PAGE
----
Nature, as always, will win out with these things. This tree has claimed one...
Here's another lid, from Site 2.
I went over to the waterfall that's between Sites 2 and 3. No tourists there.... although they have dumped loads of rock along the middle of the road, so it looks like they are trying to "improve" it.
The only living thing I saw there, apart from birds, was the snake I nearly trod on. About 3' long, green, yellow and blackish... not a python. He buggered off and I got a couple of shots. Doesn't look much in the photos, but I liked it more than most I've seen. The water was absolutely charging down... and it was a cascade rather than a vertical fall...
There was a little creek crossing, about 18" deep on the way in there. Bugger of a thing... concrete pipe in it that had to be climbed, which was easy enough, but bloody big rocks you couldn't see. I should've walked it... but it wouldn't have mattered... I stalled it both directions... both feet down... so now all my footwear is wet.
Plenty more at Site 3
There was a writeup on UXO over at Site 3... which I got to read while I waited for a rain squall to mostly pass over.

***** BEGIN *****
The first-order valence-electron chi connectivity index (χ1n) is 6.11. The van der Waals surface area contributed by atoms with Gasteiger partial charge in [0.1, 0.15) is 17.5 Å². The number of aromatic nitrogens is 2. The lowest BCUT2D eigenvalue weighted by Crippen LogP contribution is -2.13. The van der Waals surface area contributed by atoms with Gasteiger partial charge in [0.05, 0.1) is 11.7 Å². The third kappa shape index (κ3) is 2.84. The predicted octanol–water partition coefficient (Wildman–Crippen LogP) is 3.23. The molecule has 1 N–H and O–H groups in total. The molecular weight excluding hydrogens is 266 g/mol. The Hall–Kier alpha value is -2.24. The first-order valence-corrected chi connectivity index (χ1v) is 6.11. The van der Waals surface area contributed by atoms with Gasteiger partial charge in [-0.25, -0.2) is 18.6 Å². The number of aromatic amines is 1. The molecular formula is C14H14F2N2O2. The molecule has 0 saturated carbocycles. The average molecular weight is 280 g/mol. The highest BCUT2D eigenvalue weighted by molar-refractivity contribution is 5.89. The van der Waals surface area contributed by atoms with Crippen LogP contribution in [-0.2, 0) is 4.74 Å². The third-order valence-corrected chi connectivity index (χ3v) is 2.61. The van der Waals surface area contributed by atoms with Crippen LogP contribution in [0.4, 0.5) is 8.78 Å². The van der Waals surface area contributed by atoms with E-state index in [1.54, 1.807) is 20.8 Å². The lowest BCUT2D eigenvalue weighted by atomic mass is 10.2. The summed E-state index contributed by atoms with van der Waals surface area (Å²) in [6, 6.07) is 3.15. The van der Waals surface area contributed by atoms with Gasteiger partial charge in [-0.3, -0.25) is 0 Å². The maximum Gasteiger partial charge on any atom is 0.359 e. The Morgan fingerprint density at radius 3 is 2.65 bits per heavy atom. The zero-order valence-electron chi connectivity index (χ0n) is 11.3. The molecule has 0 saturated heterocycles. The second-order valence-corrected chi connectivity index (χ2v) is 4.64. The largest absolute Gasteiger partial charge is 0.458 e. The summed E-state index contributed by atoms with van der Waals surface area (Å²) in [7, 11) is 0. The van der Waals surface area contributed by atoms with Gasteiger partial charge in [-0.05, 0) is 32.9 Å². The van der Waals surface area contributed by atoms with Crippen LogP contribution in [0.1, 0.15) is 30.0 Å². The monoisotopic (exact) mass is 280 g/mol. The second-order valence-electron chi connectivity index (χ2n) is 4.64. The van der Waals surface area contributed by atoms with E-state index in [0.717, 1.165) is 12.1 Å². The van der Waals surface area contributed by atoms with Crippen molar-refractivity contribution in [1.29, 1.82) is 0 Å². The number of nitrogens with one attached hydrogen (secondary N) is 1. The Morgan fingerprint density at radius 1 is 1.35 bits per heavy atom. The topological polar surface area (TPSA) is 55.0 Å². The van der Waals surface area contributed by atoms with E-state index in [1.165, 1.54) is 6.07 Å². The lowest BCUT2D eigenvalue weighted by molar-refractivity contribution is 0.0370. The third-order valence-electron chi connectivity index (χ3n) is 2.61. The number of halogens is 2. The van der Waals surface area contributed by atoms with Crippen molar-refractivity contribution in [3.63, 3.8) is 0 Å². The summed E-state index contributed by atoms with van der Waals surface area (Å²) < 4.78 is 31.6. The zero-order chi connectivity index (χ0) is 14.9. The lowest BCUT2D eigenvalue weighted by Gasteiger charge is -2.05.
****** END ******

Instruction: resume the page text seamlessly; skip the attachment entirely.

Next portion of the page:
and I'd figured out these
.... stay in the white. But I need to go have a chat to the MAG folks. They do the de-mining ops here. I may have been a bit naughty. There was a fence around the Russian tank... and I climbed it. Got back to the hotel and read a tour brochure which talks about a visit to the "Russian tank and minefield" Oops. It did cross my mind at the time that there weren't any MAG markers showing it'd been cleared..... but the tank had certainly been picked over for any removeable scrap. Served me right anyhow, because I ripped the leg out of my only pair of trousers on the way out.
There's a bit of spatter damage on the back of the turret... not much, but enough to know what it was...